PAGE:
Merkel: 'I don't feel like I'm chancellor when cooking'
Chancellor Angela Merkel is not renowned for her humour and skills in smalltalk.
And yet the people who filled the Maxim Gorki theatre in Berlin on Thursday (2 May) were surprised to discover a light-hearted self-confident Merkel who could talk about those moments when she forgets she's a chancellor.
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"Of course there are such moments. I don't feel like a chancellor when I'm stirring the (cooking) pot," she said, at the event organised women's magazine Brigitte.
Asked if she considered herself to be a feminist, the first-ever female chancellor of Germany said: "A feminist, not. Perhaps an interesting case of a woman in power, but no feminist. Real feminists would be offended if I described myself as one."
When talking about how difficult it still is for women to achieve equality, Merkel replied, smiling: "I don't think men have it easier than women these days. Fathers who take paternity leave have to fight against the same kind of stereotypes as women did."
Putting all women into one big stereotype of "woman politician" would be wrong, Merkel said. Women are very different and sometimes also very unpleasant to one another. She recalled being photographed by a female photographer when she environment minister in the 1990s . "I was shocked when I noticed that she was pointing her lens to my dirty heels. A woman, doing that. I was speechless."
And what does she like in a man? "Beautiful eyes."
If she envies men for anything, it is their deep voice. "It matters in politics. And I tend to use deeper tonalities more often," said Merkel, who as a young politician and protegee of former Chancellor Helmut Kohl was known as "Kohl's girl."
Asked by a six-year old why she wanted to become chancellor, Merkel said she entered politics during Germany's reunification: "I thought people from the ex-German Democratic Republic should take responsibility, but I didn't go into politics to become a chancellor. That question came up later, when I became head of the Christian Democratic Union."
Since she was 34 years old and already had a career as a chemistry scientist before entering politics, Merkel appreciates people who have already had some "real-life experience" before becoming politicians.
"I never wondered whether I can also do something else besides politics, because I had already done something else," she said.
Eight years into her chancellorship and with record-high popularity rates ahead of her re-election bid in September, Merkel exudes the self-confidence of someone enjoying her work.
"These meetings like the one we're just having, I am enjoying them very much because I can meet people, and I am a curious person. The thing I like best about my job is that every day brings something new."
Could a woman with small children do the job? "I hesitate to answer, because as a chancellor you have to be available all the time. Some things you just can't delegate. The same goes for small children. And if two emergencies overlap.. But then again, the father could take care of the children," said Merkel, who has no children.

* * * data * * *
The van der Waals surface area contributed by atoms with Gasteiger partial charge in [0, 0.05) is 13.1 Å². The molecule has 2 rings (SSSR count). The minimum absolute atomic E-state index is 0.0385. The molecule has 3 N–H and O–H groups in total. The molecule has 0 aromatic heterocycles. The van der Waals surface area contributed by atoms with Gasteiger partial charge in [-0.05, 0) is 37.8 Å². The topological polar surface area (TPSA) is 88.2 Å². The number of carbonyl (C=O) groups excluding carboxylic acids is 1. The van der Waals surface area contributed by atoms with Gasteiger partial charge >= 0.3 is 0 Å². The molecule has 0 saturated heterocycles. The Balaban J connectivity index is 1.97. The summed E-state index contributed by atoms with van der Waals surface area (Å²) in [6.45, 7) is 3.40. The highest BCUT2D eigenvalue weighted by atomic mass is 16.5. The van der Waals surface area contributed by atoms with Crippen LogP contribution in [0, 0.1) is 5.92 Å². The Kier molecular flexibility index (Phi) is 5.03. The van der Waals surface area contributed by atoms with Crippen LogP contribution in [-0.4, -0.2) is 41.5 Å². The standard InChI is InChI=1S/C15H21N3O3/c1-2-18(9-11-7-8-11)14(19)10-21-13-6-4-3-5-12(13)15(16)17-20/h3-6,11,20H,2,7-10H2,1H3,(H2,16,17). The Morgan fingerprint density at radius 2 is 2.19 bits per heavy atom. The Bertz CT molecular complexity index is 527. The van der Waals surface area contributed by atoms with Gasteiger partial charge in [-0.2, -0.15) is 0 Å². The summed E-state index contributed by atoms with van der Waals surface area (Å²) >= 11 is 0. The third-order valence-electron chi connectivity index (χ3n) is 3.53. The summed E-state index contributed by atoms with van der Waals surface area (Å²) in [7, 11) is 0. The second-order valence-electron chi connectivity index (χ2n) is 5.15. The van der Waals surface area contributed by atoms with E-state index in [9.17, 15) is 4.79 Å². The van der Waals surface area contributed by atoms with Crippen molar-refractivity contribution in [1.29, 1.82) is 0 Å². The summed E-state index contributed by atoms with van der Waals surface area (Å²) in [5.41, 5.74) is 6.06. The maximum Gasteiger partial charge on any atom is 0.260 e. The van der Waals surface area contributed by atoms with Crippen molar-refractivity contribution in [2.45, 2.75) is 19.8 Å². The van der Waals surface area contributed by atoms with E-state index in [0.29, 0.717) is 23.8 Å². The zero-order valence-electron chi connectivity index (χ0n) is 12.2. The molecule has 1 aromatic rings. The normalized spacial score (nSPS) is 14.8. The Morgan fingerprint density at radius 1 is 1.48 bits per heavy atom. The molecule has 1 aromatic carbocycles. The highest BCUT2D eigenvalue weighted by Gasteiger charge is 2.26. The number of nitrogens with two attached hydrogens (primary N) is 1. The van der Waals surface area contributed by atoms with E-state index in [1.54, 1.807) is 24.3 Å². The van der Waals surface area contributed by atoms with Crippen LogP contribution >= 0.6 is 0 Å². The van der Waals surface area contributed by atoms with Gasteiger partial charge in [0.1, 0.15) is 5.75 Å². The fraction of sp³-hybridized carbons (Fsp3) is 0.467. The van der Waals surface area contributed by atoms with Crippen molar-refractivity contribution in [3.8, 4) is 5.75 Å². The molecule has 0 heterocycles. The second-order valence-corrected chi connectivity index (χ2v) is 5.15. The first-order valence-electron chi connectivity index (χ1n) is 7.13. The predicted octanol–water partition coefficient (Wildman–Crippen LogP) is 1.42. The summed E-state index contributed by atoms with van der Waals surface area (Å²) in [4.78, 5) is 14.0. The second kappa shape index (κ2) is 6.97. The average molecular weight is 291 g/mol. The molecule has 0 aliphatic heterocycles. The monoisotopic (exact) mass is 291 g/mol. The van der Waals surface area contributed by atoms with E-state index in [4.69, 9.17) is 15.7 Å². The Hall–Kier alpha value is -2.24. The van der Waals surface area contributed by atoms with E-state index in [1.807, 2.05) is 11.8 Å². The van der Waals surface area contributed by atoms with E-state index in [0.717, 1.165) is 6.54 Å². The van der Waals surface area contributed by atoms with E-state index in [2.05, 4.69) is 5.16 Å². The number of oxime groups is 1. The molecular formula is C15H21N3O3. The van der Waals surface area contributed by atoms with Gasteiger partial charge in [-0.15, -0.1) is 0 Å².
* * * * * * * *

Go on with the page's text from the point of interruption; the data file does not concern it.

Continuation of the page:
She speaks fondly of her family. Her husband, Joachim Sauer, who sometimes "speaks up" about political issues. Her mother, whom she likes to visit at short-notice to avoid disappointing her by cancelling. Her siblings and friends, who act normally around her, even though it was a "learning process" not to ask her too many questions about her job.
Daughter of a protestant pastor of Polish origin, Merkel still describes herself as "religious." Christian virtues such as 'loving thy neighbour' or forgiveness are, to her mind, guiding principles in politics, too. "Faith is not something that is allocated to one day in the week when you go to church."
Often criticised as too rational and too slow in taking big decisions, such as bailing out Greece, Merkel said she simply needs time to weigh all arguments. "It is never 0-100 percent, rather 40 percent on one side and 60 percent on the other. I try to look at the whole range of arguments and then once I made up my mind, that's it, I stick to it."
Silence and time to think are often "in short supply", Merkel said. "Silence is becoming a rarity in our society. I think it was much quieter in the old days. But, of course, I come from the countryside," she quipped.
Though she might enjoy being silent, it does not mean her face is completely non-committal. "Sometimes I wish I had a poker face. But I wouldn't be human if I did. It's true my face gives me away, but I stand by it."
And if she were to be reelected?
She would spend more time on demographic challenges. Germany is ageing. People retire in their mid-sixties. But then they enjoy another 10-20 years of good health, and society does not have a role for them.
"There are all these questions about quality of life. Jobs and economic growth are important, of course. But just as important is how many people will take care of you if you are sick."
At one point, a picture projected above the stage showed her and her Social-Democrat challenger, Peer Steinbrueck. "Ah, it was from the time we were in the grand coalition. But I don't want people here to draw any conclusions," she joked.
A grand coalition with the Social Democrats is seen as a possible outcome of the elections, if neither of the camps has enough votes to govern with a junior partner.